The state of Victoria, which is experiencing Australia’s worst outbreak, reported a daily record of 21 deaths on Wednesday, with 16 of them linked to outbreaks in nursing homes. Victoria also reported 410 new cases, and its capital, Melbourne, remained under a strict lockdown. Victoria’s premier, Daniel Andrews, said he worried that the outbreak might spread to other parts of the state. “This is really an endurance test,” he said. “We need to stay the course.”
The top U.S. health official, Alex M. Azar II, attacked China’s handling of the pandemic on Tuesday during a rare high-level visit to Taiwan that threatens to further fray ties between Beijing and Washington. “The Chinese Communist Party has had the chance to warn the world and work with the world on battling the virus,” Mr. Azar said in Taipei on Tuesday. “But they chose not to, and the costs of that choice mount higher every day.” Beijing claims Taiwan as its territory and underlined its opposition to official exchanges like Mr. Azar’s visit by sending two fighter jets toward the island just before the talks.
Cases are spiking in countries in Latin America that previously had the virus under control, including Colombia and Argentina, Dr. Carissa F. Etienne, the head of the Pan American Health Organization said on Tuesday. She said the Americas continue to be the center of the virus and that the United States accounts for the majority of new infections.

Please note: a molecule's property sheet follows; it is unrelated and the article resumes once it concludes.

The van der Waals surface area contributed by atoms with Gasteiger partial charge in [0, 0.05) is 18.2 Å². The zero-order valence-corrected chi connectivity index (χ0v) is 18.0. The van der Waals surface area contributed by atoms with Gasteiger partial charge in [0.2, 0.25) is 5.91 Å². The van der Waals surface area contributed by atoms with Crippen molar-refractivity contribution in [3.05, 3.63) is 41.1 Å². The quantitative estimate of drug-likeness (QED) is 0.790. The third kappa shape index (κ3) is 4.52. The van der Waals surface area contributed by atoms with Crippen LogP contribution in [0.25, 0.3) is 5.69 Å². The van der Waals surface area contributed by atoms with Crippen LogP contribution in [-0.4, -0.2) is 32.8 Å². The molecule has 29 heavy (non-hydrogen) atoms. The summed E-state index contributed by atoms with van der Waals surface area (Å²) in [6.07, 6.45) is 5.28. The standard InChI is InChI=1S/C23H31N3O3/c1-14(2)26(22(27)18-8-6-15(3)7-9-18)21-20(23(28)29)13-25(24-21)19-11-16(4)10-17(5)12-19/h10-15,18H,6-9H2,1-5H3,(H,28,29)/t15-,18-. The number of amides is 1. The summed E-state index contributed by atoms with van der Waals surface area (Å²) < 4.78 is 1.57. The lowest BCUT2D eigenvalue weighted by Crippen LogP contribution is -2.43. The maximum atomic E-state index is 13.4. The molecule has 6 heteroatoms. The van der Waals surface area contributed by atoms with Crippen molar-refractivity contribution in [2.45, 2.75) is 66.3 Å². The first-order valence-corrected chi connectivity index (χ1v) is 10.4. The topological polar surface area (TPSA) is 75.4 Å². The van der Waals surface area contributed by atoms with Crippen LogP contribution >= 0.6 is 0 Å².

The United States leads all countries in cases, with 5.1 million. More than 47,000 cases and more than 530 deaths were announced across the nation Monday. The next highest caseloads are Brazil, with three million confirmed cases, and India, with 2.3 million.
The virus has infected more than 20 million people worldwide, a number that has doubled in about six weeks, according to a New York Times database. The global death toll has reached nearly 735,000.
Dr. Etienne also highlighted how the pandemic is weakening the fight against other diseases, and said that she is particularly worried about the fight against H.I.V. in Latin America and the Caribbean.
“We have data indicating that 30 percent of people living with H.I.V. are avoiding seeking care during the pandemic,” she said, adding that if people went off their medications, it would make them more likely to spread H.I.V. to their partners.